Water Journal : Water Journal September 2012-1
refereed paper irrigation advances water SEPTEMBER 2012 95 • Irrigation activities are sustainable for the long term, designed for water conservation and have improved schedules; • Water conservation and contingency plans are available for individual sites; • DoW water licence allocation is now underutilised. In addition to this, there has been increased planting of native and local plant species, which have adapted to local conditions and the revised low watering regime, and the additional benefit of promoting biodiversity (part of Green Plan 2), creation of natural/wildlife habitat and strengthening the 'ecolink' network (Green Plan 2 and ecological links). The Next Steps There are a number of identified steps for the future direction of this project. A top priority is the development of a complete profile of the city and its reserves, paying particular attention to the hydrogeology, topography, type of facility, location of reserve (coastal/inland), the availability of water in terms of quantity/ quality, groundwater allocation levels, turf species present and the existence of remnant native vegetation from which eco-zones could be extended. There is also interest in further implemention of eco-zoning methods by undertaking site surveys and defining eco-zones intended on 'Water Smart' reserves. There is a preference for seed collection, propagation and planting of local native and indigenous plants. A more complicated but informative monitoring regime is planned with the installation and refinement of: • Electronic soil moisture probes to determine the threshold between deficit levels and sustenance levels in 'Water Smart' reserves; • The operation of 'weather stations' to generate dependable data; and • An effective irrigation control and regulation system based on automatic relay from the soil moisture probes and the 'weather station'. Further research and technical reviews are planned to supplement existing research into the Turf Irrigation and Nutrient Study (TINS) in which the City played a major role. The City will also be looking into the viability of wetting agents, identification of new turf species and implementation of turf species currently used. A thorough review and integration of the existing plans such as the Green Plan, POS Strategy, Local Area Planning and others ensuring that actions are compatible and supportive across all strategies, with timeframes appropriately coordinated, is currently underway. Finally, the development of a communication plan involving consultation with internal and external stakeholders, plus the wider general community, is earmarked. Emphasis is being placed on actively promoting the idea of 'Water Smart Parks', including designating high profile reserves for the development of Water Conservation Plans, ensuring reserves conform to the established criteria. The City of Stirling is seeking the support and possible endorsement from statutory authorities such as the Department of Water and the Department of Environment and Conservation for the regional adoption of the City's Groundwater Conservation strategy and Water Conservation Plans for 'Water Smart' reserves. Conclusion The City of Stirling has accomplished a significant amount since the implementation of the 'Groundwater Conservation Strategy' and the subsequent launch of the 'Water Smart Parks' strategy and, in conjunction with the POS strategy, will enable a more sustainable provision and development of public open space. As part of the roll-out, the City designated particular reserves as 'Water Smart' reserves. This enabled the City to introduce the concept of hydro-zones and eco-zones to the public as part of the Water Smart Parks reserves. Currently all of the City's parks and reserves are considered 'Water Smart'. Any upgrading, refurbishment or redesign is undertaken with the 'Water Smart Parks' strategy in mind. In accordance with this, the City of Stirling has developed a communication strategy for the citywide Water Conservation Plan and the Water Smart Parks strategy. Public knowledge, understanding and acceptance of changes are essential elements to the successful implementation of the water conservation strategies. These strategies, in conjunction with the POS strategy and the implementation of the Million Tree Initiative, have brought about a significant change in the community's thinking and is essential if the City is to maintain its investment in parks and reserves infrastructure, and achieve a 10% reduction each year and a uniform redistribution of its water allocation across the City. In conclusion, the City of Stirling has made significant progress in reducing the amount of water it consumes via the Groundwater Conservation Strategy. The City's progress is further supported by the Urban Bushland Conservation Strategy, and the Million Trees Initiative, which seek to establish ecological links or eco-zones in non-recreational areas where irrigation is being removed. The City of Stirling aims to provide leadership to the next generation through a local solution (Water Smart Parks) to a global challenge (groundwater conservation strategy) to create a sustainable City. Acknowledgements The City's Water Smart Parks has won several awards specifically related to the Water Smart Parks strategy, including the Department of Environment & Conservation, 2009 WA Environment Awards -- Winner of Government Leading By Example category; the Parks and Leisure Australia, 2010 PLA State and National Awards of Excellence -- Winner of Sustainable Initiatives Category in both; and was a key contributor to the Keep Australia Beautiful National Association, 2010 Australian Sustainable Cities -- Overall Winner for 2010 Australian Sustainable Cities. Most recently the Water Smart Parks initiative has been showcased in a number of international best practice reports published by the United Nationals Environment Program. The Author Geoff Eves (email: Eves. Geoff@stirling.wa.gov.au) is Director of Infrastructure at the City of Stirling, the largest local authority in Western Australia, a position he has held for the past seven years. He has over 30 years' experience in local government, with qualifications in engineering, accountancy and administration, and is currently enrolled for his PhD at the Curtin University. The Water Smart Parks strategy is an innovation developed and implemented by City of Stirling's former Manager Parks and Reserves, Sam Morrison. References Deeley DM (2008): A strategic approach to water management issues. Acacia Springs Environmental. Johnson K (2008): Photo images, Courtesy Sports Turf Technology. Short D (2002): Water use and drought tolerance in turf grasses. Unpublished PhD thesis, University of Western Australia. Standing Committee on Public Works (2006): Report No. 5308 Inquiry into Sportsground Management in NSW.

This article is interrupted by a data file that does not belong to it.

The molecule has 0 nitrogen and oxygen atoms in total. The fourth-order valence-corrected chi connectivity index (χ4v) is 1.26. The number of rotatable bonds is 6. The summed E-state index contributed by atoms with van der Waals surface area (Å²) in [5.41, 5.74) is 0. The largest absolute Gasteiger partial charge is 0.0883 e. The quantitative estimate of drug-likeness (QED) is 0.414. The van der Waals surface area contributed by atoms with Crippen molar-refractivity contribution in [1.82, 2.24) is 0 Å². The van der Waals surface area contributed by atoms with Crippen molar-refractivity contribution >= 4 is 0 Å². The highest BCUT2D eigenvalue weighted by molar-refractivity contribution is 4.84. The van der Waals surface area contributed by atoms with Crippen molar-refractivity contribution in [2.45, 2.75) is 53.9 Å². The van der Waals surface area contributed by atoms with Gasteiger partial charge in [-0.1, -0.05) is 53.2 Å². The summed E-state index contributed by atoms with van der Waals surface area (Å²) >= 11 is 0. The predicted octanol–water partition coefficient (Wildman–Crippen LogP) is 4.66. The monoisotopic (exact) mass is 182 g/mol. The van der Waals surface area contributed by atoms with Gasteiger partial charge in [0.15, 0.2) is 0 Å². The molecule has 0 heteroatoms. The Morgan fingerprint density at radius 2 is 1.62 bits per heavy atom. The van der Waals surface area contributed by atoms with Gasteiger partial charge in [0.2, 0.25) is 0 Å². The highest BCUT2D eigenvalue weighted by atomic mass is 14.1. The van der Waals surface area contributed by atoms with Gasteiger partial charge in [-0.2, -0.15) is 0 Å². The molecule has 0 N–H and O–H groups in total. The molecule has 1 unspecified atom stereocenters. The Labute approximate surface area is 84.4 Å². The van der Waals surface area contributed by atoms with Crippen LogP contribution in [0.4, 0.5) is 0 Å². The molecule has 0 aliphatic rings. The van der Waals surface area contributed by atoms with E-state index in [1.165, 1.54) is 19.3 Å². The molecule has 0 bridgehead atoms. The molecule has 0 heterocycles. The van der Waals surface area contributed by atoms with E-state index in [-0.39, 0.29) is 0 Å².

Water Journal November 2012-1
Water Journal August 2012